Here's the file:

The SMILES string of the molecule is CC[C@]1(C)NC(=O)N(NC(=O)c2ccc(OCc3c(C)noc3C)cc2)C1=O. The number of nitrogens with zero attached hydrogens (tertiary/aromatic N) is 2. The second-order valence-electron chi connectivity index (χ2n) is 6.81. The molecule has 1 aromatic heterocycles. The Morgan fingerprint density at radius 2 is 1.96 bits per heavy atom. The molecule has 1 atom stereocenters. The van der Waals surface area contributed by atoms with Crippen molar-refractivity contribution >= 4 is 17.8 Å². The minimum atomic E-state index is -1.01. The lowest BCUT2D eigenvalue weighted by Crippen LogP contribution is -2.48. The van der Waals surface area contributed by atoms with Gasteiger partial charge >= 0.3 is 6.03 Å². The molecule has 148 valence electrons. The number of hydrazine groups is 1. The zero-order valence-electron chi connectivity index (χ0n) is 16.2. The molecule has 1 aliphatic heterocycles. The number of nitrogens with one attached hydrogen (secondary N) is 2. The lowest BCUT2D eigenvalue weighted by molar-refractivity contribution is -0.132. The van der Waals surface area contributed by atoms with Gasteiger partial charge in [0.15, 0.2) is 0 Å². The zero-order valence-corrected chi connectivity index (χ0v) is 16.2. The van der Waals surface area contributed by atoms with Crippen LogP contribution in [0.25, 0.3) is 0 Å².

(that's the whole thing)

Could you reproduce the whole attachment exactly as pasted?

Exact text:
The SMILES string of the molecule is CC[C@]1(C)NC(=O)N(NC(=O)c2ccc(OCc3c(C)noc3C)cc2)C1=O. The number of nitrogens with zero attached hydrogens (tertiary/aromatic N) is 2. The second-order valence-electron chi connectivity index (χ2n) is 6.81. The molecule has 1 aromatic heterocycles. The Morgan fingerprint density at radius 2 is 1.96 bits per heavy atom. The molecule has 1 atom stereocenters. The van der Waals surface area contributed by atoms with Crippen molar-refractivity contribution >= 4 is 17.8 Å². The minimum atomic E-state index is -1.01. The lowest BCUT2D eigenvalue weighted by Crippen LogP contribution is -2.48. The van der Waals surface area contributed by atoms with Gasteiger partial charge >= 0.3 is 6.03 Å². The molecule has 148 valence electrons. The number of hydrazine groups is 1. The zero-order valence-electron chi connectivity index (χ0n) is 16.2. The molecule has 1 aliphatic heterocycles. The number of nitrogens with one attached hydrogen (secondary N) is 2. The lowest BCUT2D eigenvalue weighted by molar-refractivity contribution is -0.132. The van der Waals surface area contributed by atoms with Gasteiger partial charge in [0.15, 0.2) is 0 Å². The zero-order valence-corrected chi connectivity index (χ0v) is 16.2. The van der Waals surface area contributed by atoms with Crippen LogP contribution in [0.25, 0.3) is 0 Å².